As some of you may have noticed, my capacity for prognostication is decidedly limited; as someone once said, the hardest thing to predict is the future. That being the case, I'm going to spend some time making some non-predictions: these are things I believe will not happen during 2001. Feel free to not take notes.

There will be no new Supreme Court justices this year.
Conservatives are champing at the bit to pack the Court with like-minded jurists, and liberals are somewhere between wary and fearful. Eventually, there will be a retirement, maybe two, and Mr Bush will get a chance to pick replacements, but I don't see this happening in 2001; both sides of the spectrum will be playing wait-and-see and sizing up the new President before any retirement plans are announced.

The NASDAQ will not return to the 5,000 level this year.
In the wake of a fearsome market, um, correction, investors are returning to the old verities like P/E ratio, and they're not about to pay such a high P for all these companies with no discernible E. After a generally disastrous 2000, things ought to recover somewhat this year as the Fed eases interest rates and bargain hunters buy in and the prospect of a tax cut looms, but it will take a while for all these factors to work their way through the system and bring back a full-fledged bull market. Maybe in 2002?

The United Paramount Network will not remain in 5th place this year.
In fact, it's entirely possible that UPN will not even survive this year. The back story is complicated, but the gist of it is that Chris-Craft (no, they haven't made boats in years) subsidiary United Television (the "U" in UPN) not only dumped their share of the network back on Viacom (Paramount's parent), but also sold their affiliated stations to Rupert Murdoch's News Corporation, and it strikes me as highly unlikely that the Fox Television Stations group will be interested in running UPN affiliates, especially in New York and Los Angeles. Nothing is graven in stone yet, the FCC hasn't given its blessing yet, and nothing says Fox has to abandon UPN — after all, Tribune Company, which owns a quarter of sixth-place The WB, also owns half a dozen Fox affiliates and even an ABC station — but if UPN loses its reach into the two largest television markets, it's destined for the Delta Quadrant.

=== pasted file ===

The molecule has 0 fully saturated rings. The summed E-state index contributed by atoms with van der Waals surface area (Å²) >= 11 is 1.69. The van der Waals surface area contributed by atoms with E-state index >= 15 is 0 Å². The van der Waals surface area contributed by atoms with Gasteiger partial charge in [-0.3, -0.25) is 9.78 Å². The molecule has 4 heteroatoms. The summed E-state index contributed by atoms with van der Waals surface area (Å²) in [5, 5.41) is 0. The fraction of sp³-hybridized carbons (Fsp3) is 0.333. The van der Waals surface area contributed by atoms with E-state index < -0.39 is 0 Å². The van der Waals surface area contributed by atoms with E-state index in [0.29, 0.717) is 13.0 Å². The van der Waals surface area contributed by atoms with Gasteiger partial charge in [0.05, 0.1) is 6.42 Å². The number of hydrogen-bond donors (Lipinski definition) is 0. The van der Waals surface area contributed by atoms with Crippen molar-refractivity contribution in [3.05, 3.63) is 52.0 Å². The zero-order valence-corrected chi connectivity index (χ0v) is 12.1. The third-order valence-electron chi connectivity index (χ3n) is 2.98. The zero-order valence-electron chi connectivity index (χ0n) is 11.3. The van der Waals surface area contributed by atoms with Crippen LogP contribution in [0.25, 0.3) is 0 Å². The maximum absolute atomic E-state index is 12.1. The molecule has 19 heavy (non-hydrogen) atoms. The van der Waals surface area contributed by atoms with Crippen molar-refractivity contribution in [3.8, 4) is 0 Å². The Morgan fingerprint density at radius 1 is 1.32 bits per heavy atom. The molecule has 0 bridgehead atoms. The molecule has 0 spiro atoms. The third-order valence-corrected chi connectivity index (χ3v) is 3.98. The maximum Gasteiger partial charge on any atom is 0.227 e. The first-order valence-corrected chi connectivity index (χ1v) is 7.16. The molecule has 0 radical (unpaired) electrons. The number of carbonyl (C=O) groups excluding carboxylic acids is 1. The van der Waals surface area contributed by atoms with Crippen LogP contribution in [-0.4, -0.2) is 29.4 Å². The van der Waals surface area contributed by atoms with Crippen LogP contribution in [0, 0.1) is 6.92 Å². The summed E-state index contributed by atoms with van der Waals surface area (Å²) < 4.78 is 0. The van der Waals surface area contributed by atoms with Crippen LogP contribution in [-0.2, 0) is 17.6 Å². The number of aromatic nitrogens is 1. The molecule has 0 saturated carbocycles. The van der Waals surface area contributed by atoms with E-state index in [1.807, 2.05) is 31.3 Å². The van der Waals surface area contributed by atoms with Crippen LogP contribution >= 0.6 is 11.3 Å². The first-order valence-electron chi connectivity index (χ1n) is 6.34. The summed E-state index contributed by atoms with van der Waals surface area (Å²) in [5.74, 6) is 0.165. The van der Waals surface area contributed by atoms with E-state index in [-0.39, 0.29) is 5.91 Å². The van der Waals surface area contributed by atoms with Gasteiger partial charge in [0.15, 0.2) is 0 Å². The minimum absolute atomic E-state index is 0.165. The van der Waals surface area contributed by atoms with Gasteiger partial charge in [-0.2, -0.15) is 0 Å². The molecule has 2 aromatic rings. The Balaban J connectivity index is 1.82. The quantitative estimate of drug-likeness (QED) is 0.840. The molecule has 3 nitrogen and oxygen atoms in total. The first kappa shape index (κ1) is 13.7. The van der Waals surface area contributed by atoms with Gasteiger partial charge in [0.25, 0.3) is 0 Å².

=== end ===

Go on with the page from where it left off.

General Motors will not kill off Buick this year.
GM pulled the plug on Oldsmobile in late 2000, and despite mostly sympathetic press coverage, after the savaging they got from their fans and dealers, it's not likely they'd want to try that again with another marque. And too bad; not that I have anything against Buick or Olds, but given the shape the company is in, the General still has far too many brands to support profitably. Maybe, instead of trying to sell Buick automobiles with Tiger Woods, they can sell Buick Division to Tiger Woods.

I will not be buying condoms this year.
And it's not because I've stocked up, either.

The Vent

#227
1 January 2001

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